Fred Thomas was a groundbreaking multisport professional athlete who is best known today as one of Canada’s finest ever basketball players. He was an original inductee into the Windsor/Essex County Sports Hall of Fame.
Thomas was born in Windsor on Boxing Day of 1923. He was the second oldest of eight children.
In his youth, Thomas’ early sports career owed much to “Matches” Jones and Ed Dawson. He attended J. C. Patterson Collegiate Institute, a downtown secondary school, where he competed in several sports. In track and field, Thomas entered the hurdles, high jump, sprints, and long and triple jumps. The finest memory of his school days was a victory over Ottawa Glebe Collegiate at Hart House in Toronto that brought the All-Ontario Basketball Title to Patterson.
Thomas starred for the Assumption College men’s basketball team, which he led to the Canadian Senior Men’s Finals in 1949, his senior year. Assumption fell at the final hurdle to Vancouver. On February 23, 1945, at Kennedy Collegiate, he played a sensational game to lead his Assumption College squad to a 49-45 victory over the Harlem Globetrotters. “His performance was amazing and the most amazed were the confused Globetrotters,” read the Windsor Star’s match report. Over the course of his sparkling four-year basketball career at Assumption, Thomas scored an astounding 2,059 points between 1945 and ’49. At the time, Thomas placed third in the NCAA record books. He remains the only Assumption College or University of Windsor player to score 2,000 points.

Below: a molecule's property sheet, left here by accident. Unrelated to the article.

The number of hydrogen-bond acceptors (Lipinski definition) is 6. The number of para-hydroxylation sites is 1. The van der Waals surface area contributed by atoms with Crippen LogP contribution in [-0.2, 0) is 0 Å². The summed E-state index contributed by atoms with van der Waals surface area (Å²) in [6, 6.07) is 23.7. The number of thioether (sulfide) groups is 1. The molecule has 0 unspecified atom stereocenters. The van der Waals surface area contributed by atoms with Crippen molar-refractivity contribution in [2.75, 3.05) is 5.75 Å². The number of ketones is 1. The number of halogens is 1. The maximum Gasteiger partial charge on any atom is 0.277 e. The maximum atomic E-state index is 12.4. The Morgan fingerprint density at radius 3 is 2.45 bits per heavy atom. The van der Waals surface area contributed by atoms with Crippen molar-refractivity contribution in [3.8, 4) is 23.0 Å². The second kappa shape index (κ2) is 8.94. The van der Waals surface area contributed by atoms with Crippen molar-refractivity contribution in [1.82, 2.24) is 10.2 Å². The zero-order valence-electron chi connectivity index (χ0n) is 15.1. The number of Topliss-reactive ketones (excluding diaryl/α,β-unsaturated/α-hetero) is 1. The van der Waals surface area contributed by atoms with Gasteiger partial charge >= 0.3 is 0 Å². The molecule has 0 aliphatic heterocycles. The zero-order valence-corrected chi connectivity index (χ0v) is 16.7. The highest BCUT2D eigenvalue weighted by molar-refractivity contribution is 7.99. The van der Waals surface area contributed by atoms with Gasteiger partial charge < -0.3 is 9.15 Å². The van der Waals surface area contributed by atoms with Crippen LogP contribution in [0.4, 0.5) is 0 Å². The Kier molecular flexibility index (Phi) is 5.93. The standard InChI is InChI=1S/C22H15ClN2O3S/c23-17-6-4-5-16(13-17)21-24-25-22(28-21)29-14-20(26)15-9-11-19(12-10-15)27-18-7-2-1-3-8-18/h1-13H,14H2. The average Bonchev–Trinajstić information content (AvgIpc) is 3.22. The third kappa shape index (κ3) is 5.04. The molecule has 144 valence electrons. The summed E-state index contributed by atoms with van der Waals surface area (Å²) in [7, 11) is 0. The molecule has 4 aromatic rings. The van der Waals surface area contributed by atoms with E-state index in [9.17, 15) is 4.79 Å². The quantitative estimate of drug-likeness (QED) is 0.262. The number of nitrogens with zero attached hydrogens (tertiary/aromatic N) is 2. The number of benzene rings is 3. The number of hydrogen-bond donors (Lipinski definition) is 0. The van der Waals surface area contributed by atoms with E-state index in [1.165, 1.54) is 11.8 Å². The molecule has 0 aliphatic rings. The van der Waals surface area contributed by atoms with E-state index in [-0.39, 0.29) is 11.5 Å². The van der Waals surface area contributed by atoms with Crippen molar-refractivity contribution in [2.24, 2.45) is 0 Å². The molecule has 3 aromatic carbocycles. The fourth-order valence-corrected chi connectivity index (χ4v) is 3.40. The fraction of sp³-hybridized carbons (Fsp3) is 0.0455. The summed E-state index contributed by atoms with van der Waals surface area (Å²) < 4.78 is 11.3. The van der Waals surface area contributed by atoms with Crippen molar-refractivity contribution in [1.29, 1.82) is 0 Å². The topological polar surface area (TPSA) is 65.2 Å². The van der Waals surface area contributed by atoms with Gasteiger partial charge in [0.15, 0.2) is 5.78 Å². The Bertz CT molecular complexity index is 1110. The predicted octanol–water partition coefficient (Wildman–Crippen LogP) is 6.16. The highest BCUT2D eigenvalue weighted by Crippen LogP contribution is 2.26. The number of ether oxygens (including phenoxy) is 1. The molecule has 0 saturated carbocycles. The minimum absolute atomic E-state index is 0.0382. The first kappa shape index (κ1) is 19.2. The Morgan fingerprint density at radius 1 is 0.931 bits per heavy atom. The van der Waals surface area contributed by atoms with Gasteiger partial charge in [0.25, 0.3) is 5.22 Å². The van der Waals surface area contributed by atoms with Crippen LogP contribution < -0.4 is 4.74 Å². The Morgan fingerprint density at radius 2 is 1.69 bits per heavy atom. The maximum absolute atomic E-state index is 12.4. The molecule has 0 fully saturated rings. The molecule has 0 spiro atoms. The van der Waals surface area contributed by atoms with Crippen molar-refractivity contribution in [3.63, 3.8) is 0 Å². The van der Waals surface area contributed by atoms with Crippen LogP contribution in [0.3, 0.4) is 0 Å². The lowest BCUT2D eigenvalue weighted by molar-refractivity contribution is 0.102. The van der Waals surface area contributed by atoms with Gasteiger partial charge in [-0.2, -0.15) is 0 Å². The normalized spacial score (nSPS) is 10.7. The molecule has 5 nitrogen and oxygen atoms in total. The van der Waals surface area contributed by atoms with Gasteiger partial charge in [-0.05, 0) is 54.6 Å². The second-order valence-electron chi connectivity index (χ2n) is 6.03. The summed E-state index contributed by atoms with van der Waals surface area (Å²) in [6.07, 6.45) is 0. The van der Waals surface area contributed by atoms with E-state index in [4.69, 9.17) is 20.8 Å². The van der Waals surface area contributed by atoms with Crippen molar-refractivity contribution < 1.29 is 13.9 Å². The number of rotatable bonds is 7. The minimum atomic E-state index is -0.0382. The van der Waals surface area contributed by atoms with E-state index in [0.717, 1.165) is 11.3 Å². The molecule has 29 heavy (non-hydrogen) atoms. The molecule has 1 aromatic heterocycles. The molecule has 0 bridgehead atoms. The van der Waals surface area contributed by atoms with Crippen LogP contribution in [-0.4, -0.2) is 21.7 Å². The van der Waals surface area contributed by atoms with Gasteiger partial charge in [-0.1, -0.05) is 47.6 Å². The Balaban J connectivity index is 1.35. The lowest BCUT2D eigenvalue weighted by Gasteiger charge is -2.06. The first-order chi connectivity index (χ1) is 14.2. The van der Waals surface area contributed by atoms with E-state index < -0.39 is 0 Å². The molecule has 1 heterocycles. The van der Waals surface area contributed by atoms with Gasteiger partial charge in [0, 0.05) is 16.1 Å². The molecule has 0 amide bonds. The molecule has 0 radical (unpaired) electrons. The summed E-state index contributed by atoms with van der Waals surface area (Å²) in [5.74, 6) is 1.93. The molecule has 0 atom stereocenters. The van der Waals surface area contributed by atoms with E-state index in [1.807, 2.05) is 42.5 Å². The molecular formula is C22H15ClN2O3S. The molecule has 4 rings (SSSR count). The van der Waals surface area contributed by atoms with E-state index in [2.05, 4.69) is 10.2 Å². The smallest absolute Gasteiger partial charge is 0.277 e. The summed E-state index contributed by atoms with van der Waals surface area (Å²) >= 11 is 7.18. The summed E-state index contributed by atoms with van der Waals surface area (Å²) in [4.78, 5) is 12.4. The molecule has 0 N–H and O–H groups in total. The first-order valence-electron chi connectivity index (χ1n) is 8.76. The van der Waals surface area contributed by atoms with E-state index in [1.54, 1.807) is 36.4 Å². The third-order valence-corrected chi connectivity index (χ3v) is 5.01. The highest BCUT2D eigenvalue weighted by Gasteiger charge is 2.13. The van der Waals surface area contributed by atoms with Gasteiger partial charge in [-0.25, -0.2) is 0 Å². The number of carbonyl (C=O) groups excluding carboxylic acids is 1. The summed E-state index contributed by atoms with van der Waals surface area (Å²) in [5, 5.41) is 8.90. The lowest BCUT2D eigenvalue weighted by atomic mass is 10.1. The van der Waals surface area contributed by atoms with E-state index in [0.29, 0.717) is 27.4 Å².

Thomas went on to play professional basketball with the famed Harlem Globetrotters, the same club he helped Assumption College so memorably defeat. He also played for the Toronto Tri-Bells, Canadian Senior Men’s Basketball Champions.
In 1950, the Canadian Press conducted a poll to determine Canada’s finest basketball player of the first half of the century. Thomas finished second to British Columbia’s Norm Baker.
Two years earlier, in 1948, Thomas debuted in right field for the Wilkes-Barre Barons, a minor league affiliate of the Cleveland Indians. Little more than a year after Jackie Robinson broke Major League Baseball’s colour barrier, Thomas became the first black player to see the field in the professional Eastern League. It was the Fourth of July.
Thomas also suited up for Kitchener and Waterloo in Ontario’s Intercounty Baseball League. With the Kitchener Panthers, Thomas won the league batting championship in 1951 with a .383 average. He also has one IBL MVP award to his name. In 1951, playing for Kitchener Panthers, Thomas was the League Batting Champion with a .383 average.
Thomas also played fastball for the Windsor Jets and Toronto Beaches. He memorably christened Windsor’s dearly departed Dayus Stadium by hitting the first homerun over the centrefield fence. That the mammoth swat came against well-known pitcher Art West only adds to Thomas’ legendary reputation.
Remarkably, Thomas also had a brief spell as a professional football player with the Toronto Argonauts in 1949.
Thomas became one of the original inductees into the University of Windsor Alumni Sports Hall of Fame in 1986. He also belongs to the Afro-American Hall of Fame (inducted in 1994) and the Canadian Basketball Hall of Fame (’95).
Following his athletic career, Thomas became a secondary school teacher in Toronto.
Fred Thomas passed away on May 20, 1981, aged 57.